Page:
However – if there’s a way to get the body out of the area in range of Bill’s hike by vehicle through private land, that changes everything. You then can envision a logistically possible scenario where Bill wanders into this area and somehow comes to grief, and then there’s a means to dispose of the body.

So the important question is not about how Bill would be killed. It’s about how Bill can encounter a stationary person or people with immediate means to remove him.

Unless we can show that that’s so unlikely that it’s virtually impossible – and we can’t – it really doesn’t matter how improbable any of those individual foul play/accidental death scenarios are, because the crux of it is the road itself and there being something private adjacent to it (e.g. people) for Bill to bump into and run afoul of.

Those conditions do not exist on any of the trails Bill would have gone on or in the adjacent territory. If we can determine that there was no one at the inholding at that time, and/or that the road was closed and inaccessible, then we’re back to where we started and foul play is out. But as long as we don’t know that, it has to be an open possibility. We can’t eliminate it. I have made some informal inquiries about these questions, but I have no further clarity.

As it happens, human remains, with some indications of homicide, were apparently found along the same road – on the other side of Park Road – last month. We do not know yet who it was, and if it was Bill or not (we have no indication, other than him being missing in the general area, that it was). It would be irresponsible to speculate that there is a connection since for now the body is unidentified. If it did turn out to be Bill, however, the location would be suggestive.

So we can’t blow out foul play and we can’t blow out self disappearance – but I do think if the car was never moved, it strengthens the likelihood that this is exactly what it seemed like in the first place – the case of a lost hiker with some admittedly baffling aspects. So let’s now go back to the lost hiker scenario, and see what we’re left with.

In the previous blog, I went over in some detail the issues with the timeline, the cell ping, the topography. No need to hash them out again. But as I’ve gone over what the other hikers on the San Jacinto board have reported about the route, and also thought the whole case over again for the billionth time, it hit me that the strangest thing about the whole case wasn’t any of those things. It was something a lot more mundane and fundamental.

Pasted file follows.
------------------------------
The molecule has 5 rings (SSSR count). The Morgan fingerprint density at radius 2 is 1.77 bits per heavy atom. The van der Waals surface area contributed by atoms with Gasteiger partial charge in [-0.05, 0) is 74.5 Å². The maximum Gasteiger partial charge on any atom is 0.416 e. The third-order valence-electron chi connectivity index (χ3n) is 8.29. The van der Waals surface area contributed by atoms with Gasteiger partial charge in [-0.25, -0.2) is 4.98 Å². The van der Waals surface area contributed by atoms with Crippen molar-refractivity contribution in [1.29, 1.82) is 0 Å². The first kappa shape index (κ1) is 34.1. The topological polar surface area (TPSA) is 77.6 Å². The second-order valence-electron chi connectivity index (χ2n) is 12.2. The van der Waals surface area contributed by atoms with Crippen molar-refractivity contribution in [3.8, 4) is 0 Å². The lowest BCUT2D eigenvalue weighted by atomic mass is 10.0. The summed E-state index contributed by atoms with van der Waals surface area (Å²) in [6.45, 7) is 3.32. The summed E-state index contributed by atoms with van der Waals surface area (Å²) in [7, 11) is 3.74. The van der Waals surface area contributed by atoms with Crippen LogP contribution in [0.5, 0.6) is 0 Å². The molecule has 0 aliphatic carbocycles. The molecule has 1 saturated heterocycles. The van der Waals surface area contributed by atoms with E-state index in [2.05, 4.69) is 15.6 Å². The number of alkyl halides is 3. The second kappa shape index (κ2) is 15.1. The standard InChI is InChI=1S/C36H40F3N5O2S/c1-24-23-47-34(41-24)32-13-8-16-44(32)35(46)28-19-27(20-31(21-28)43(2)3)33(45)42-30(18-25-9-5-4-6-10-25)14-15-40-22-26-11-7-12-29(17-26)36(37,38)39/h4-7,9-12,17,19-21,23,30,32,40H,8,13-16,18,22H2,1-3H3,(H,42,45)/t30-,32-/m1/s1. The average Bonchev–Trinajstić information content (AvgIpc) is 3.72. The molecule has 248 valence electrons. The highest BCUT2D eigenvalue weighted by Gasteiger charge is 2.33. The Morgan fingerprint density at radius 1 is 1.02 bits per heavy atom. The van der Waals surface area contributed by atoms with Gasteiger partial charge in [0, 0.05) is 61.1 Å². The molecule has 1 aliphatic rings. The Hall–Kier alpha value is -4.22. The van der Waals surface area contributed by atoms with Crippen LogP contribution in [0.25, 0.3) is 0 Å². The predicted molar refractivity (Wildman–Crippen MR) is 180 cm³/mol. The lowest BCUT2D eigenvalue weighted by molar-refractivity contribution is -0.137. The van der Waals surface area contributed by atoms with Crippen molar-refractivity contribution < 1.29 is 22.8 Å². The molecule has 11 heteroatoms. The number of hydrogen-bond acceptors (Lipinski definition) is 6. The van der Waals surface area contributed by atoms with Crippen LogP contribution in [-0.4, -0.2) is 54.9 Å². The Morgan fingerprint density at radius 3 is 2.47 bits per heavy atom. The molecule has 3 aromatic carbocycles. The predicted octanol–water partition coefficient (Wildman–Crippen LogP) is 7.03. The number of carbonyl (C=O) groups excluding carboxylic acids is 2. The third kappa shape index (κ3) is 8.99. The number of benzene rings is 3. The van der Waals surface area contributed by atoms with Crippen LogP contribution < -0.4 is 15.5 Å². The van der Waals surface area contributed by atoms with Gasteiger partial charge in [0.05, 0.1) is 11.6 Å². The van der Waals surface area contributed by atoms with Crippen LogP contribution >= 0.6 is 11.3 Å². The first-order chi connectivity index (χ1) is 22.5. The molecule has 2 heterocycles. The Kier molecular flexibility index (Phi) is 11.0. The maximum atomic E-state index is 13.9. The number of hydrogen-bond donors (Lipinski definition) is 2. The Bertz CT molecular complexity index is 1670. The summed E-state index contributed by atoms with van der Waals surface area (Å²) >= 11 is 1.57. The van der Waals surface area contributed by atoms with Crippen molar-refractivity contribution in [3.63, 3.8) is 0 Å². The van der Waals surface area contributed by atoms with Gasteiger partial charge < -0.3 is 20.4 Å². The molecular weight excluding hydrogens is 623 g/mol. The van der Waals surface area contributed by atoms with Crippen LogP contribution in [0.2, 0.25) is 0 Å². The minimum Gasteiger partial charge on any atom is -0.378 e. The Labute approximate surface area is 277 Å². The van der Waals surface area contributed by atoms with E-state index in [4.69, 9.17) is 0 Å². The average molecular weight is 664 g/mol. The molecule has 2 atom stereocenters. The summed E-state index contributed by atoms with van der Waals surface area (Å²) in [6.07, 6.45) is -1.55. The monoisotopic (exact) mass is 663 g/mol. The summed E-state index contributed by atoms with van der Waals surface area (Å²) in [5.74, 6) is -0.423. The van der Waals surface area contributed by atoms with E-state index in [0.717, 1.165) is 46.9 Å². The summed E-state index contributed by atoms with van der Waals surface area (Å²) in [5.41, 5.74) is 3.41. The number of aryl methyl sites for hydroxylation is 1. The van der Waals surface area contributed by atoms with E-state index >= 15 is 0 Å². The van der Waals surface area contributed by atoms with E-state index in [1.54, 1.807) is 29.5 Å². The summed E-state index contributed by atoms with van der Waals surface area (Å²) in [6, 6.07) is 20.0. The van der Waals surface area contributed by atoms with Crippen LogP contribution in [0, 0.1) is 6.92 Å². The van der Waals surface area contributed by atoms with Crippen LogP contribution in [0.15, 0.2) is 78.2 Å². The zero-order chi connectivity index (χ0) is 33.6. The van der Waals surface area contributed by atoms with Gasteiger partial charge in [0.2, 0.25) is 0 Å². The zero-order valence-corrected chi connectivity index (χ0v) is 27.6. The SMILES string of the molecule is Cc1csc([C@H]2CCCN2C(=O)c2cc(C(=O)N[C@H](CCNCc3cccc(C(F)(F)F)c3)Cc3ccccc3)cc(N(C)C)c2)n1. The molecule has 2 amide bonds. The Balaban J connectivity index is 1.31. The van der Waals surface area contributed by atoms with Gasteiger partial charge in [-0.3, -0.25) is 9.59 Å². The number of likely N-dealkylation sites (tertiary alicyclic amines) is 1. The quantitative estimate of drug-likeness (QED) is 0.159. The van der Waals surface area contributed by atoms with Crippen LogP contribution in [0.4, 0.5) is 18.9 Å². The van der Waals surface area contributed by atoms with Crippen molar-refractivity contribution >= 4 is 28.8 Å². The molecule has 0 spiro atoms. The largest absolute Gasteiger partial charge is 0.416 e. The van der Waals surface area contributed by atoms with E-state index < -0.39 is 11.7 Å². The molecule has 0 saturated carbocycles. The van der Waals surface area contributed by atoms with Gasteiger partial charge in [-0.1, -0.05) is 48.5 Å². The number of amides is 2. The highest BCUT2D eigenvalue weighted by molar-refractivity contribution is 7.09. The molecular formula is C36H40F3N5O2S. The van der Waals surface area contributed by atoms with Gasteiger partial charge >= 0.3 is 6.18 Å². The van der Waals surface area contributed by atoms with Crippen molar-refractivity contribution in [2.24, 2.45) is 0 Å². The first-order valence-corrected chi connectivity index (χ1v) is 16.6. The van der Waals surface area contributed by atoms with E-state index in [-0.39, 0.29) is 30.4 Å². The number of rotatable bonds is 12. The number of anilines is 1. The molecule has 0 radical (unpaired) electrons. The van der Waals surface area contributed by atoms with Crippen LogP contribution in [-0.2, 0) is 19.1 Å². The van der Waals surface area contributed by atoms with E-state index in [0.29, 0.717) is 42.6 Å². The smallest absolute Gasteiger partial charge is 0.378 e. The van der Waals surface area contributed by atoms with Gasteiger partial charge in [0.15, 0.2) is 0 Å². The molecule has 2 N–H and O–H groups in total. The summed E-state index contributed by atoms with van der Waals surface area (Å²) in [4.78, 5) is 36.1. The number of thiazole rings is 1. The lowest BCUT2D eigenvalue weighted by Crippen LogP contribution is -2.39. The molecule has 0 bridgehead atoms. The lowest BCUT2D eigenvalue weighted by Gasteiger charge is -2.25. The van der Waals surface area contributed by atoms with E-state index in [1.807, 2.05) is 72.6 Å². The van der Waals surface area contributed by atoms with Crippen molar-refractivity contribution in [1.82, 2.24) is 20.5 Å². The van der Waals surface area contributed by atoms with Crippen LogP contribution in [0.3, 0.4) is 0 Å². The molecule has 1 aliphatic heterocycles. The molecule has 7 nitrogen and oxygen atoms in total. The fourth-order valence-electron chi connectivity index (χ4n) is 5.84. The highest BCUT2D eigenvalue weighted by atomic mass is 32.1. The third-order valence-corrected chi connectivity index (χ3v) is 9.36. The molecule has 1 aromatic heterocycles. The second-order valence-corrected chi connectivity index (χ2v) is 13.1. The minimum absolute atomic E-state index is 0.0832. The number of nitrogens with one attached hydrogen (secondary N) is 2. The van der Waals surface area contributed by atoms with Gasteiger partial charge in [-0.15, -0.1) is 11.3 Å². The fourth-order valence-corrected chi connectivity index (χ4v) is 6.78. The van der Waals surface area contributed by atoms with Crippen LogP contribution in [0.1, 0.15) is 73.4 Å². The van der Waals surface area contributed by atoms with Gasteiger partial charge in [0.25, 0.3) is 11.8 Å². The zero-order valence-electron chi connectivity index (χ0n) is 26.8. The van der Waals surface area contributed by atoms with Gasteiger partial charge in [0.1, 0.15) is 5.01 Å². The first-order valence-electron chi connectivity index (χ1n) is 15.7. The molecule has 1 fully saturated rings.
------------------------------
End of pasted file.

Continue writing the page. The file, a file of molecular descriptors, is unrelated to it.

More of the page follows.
The Dog In The Night-Time

If you don’t get the reference, it’s from Sherlock Holmes again. In investigating a case, Holmes once said “I direct your attention of the curious incident of the dog in the night-time.”

“The dog did nothing in the night-time,” Watson replied.

“That was the curious incident,” said Holmes.

I realized that in thinking about this case over the years, there was something of an unconscious black hole that had developed, what I’d call an unknown element to the case that nonetheless draws attention to itself by the pull of gravity…and also from the slightly puzzling behavior of a dog.

In my mind, that black hole is expressed by a place, and that is the route from Juniper Flats Trailhead to Quail Mountain.

Everything we know, or think we know, about the case suggests that Bill was just going on a short day hike. There’s minor factoids like the fact that Bill didn’t bother to park properly in the lot. There’s the element of how much water Bill brought with him – it’s been widely theorized he had more than we know but the evidence we have points to just a few bottles. There’s the fact that he had planned to be out of the park fairly early, and got to Juniper Flats relatively late. There’s his extensive itinerary, which had the look of a guy that had a bunch of places he wanted to check off his list in a short time.

The Most Baffling Thing

What jumped out at me as I reviewed the case again, particularly taking into account the reports of hikers who recently climbed Quail Mountain (which I have yet to do myself) retracing Bill’s supposed steps, is the most puzzling aspect of the case is why in the world Bill ever got north of Quail Mountain in the first place. It’s moving away from his car, which is much more easily accessible (though further away) at that point than any destination he might move to in another direction. The way back, by means of elevation and topography, should have been clearly visible.